2012 Anne A. Johnson Work Awardee.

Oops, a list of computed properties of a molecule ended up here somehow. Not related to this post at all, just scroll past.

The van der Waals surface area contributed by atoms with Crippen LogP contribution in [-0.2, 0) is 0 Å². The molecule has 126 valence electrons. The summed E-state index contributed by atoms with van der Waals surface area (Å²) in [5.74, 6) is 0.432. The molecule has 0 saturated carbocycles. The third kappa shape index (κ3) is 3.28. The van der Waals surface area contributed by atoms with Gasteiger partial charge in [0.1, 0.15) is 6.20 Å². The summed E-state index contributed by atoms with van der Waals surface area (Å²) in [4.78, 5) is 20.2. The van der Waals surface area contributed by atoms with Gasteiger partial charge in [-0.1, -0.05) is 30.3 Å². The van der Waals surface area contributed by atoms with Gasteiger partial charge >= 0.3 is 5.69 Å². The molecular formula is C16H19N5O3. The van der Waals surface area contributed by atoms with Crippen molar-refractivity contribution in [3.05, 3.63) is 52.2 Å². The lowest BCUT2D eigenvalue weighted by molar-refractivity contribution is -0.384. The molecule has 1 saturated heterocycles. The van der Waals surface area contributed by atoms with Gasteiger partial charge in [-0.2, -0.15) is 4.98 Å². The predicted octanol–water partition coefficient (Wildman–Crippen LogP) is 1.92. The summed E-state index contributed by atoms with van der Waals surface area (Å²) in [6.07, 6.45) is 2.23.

ABSTRACT: Fidelity during protein synthesis is essential to the cell, since misfolded proteins lead to several neuordegenerative diseases and cell death. Aminoacyl-tRNA synthetases (AARSs) which are the first and the most critical checkpoint to ensure accuracy in translation, also possess a wide repertoire of critical nontranslational functions including RNA splicing. My graduate work in Prof. Susan Martinis's lab focused on dissecting multiple 'proofreading' mechanisms in the AARSs, developing tools that allow assessment of mistranslation in vivo, and deciphering functional adaptations in one of these housekeeping enzymes to accommodate it's alternate role in splicing. My postdoctoral research at the NIH focuses on genome maintenance, with attention to mechanisms that preserve telomeric DNA. Telomere maintenance requires the interplay of several proteins including SLX4, a Fanconi Anemia protein. My current work aims at elucidating the role of SLX4 in regulation of various aspects of telomere maintenance, including repair, length homeostasis, and sister chromatid exchange.